How one rural community is fighting to save lives from drug overdose
August 9, 2018
The Driftwood Motel on Oak Island, North Carolina, has seen better days. All around it, pastel-colored vacation homes with kitschy names like After Dune Delight reel in tourists with promises of beachfront sunsets and shaded hammocks by the pier. Though the Driftwood Motel is also painted in cheerful pastels, the paint is flaking off in dry strips and littering the ground next to cigarette butts and busted beer bottles. Rhonda C. lives on the bottom floor of the Driftwood with her bed, couch and kitchen furniture crammed into a room with dark sheets that cover the windows. She is one of the motel’s many long-term residents – people drawn in by the $100 a week price tag who end up staying far longer than they had planned. A gray-haired, matronly woman, Rhonda looks after the other residents, especially the young ones who drift in and out in various stages of inebriation. She hadn’t been able to offer them much, until she met Margaret Bordeaux.
Margaret is a petite, African American woman, quiet and unassuming until you get to know her fiery side. As an outreach worker for the North Carolina Harm Reduction Coalition, Margaret runs a mobile harm reduction unit in Brunswick County, a sparsely populated rural community hugging North Carolina’s Southeast coast. Brunswick is also one of the counties hardest hit by drug-related deaths in the state. At least once a week Margaret drives its lonely roads, seeking out places like the Driftwood Motel that collect people who have lost every other home. Thanks to a grant from the Aetna Foundation to combat the opioid epidemic, Margaret has a van stocked with supplies to help reduce drug-related death and disease. She gives out naloxone (a medicine that reverses overdose from opioids such as heroin, fentanyl, and prescription painkillers), syringes, and other resources, and she teaches people how to prevent, recognize and respond to an overdose.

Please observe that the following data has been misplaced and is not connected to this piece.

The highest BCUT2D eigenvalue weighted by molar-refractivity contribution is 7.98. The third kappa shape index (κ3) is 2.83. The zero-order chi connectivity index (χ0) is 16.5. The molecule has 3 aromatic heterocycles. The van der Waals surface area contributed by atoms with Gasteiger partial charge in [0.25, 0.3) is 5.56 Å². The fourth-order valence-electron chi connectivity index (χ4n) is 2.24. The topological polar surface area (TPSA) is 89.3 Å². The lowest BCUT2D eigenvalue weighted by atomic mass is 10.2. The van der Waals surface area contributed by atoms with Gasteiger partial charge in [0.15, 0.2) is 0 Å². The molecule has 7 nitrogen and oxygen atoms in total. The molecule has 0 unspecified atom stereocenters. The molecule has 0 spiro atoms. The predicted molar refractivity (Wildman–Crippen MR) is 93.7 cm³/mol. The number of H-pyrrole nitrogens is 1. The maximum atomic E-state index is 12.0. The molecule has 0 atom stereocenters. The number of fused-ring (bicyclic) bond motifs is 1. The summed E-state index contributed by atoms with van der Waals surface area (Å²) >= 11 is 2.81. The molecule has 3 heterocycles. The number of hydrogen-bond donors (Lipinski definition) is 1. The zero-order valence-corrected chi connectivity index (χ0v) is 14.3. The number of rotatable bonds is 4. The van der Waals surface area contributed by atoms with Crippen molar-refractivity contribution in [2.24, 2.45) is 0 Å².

“I make friends and develop relationships in Brunswick County,” says Margaret. “Many of the people I’ve met here thought that naloxone and clean syringes were magical things only available in [cities]. No one has been coming out here to offer these services until now.”